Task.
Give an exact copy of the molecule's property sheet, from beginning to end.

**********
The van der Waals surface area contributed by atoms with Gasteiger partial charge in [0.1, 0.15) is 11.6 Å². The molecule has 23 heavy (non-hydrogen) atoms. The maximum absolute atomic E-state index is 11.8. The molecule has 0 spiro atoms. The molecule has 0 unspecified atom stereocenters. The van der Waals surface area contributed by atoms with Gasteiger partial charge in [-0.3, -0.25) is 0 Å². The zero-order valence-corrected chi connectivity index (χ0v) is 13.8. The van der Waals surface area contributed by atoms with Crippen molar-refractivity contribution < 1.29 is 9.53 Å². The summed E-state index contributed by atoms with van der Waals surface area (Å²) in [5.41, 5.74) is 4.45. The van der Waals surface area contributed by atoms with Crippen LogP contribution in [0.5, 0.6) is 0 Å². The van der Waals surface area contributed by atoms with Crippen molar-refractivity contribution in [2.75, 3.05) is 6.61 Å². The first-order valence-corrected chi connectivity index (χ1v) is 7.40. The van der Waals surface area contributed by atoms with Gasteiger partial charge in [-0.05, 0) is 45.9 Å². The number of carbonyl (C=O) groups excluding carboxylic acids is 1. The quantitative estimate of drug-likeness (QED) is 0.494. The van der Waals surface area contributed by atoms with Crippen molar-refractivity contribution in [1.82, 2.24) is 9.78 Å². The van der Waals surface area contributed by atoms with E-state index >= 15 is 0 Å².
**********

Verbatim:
The van der Waals surface area contributed by atoms with Gasteiger partial charge in [0.1, 0.15) is 11.6 Å². The molecule has 23 heavy (non-hydrogen) atoms. The maximum absolute atomic E-state index is 11.8. The molecule has 0 spiro atoms. The molecule has 0 unspecified atom stereocenters. The van der Waals surface area contributed by atoms with Gasteiger partial charge in [-0.3, -0.25) is 0 Å². The zero-order valence-corrected chi connectivity index (χ0v) is 13.8. The van der Waals surface area contributed by atoms with Crippen molar-refractivity contribution < 1.29 is 9.53 Å². The summed E-state index contributed by atoms with van der Waals surface area (Å²) in [5.41, 5.74) is 4.45. The van der Waals surface area contributed by atoms with Crippen LogP contribution in [0.5, 0.6) is 0 Å². The van der Waals surface area contributed by atoms with Crippen molar-refractivity contribution in [2.75, 3.05) is 6.61 Å². The first-order valence-corrected chi connectivity index (χ1v) is 7.40. The van der Waals surface area contributed by atoms with Gasteiger partial charge in [-0.05, 0) is 45.9 Å². The number of carbonyl (C=O) groups excluding carboxylic acids is 1. The quantitative estimate of drug-likeness (QED) is 0.494. The van der Waals surface area contributed by atoms with Crippen molar-refractivity contribution in [1.82, 2.24) is 9.78 Å². The van der Waals surface area contributed by atoms with E-state index >= 15 is 0 Å².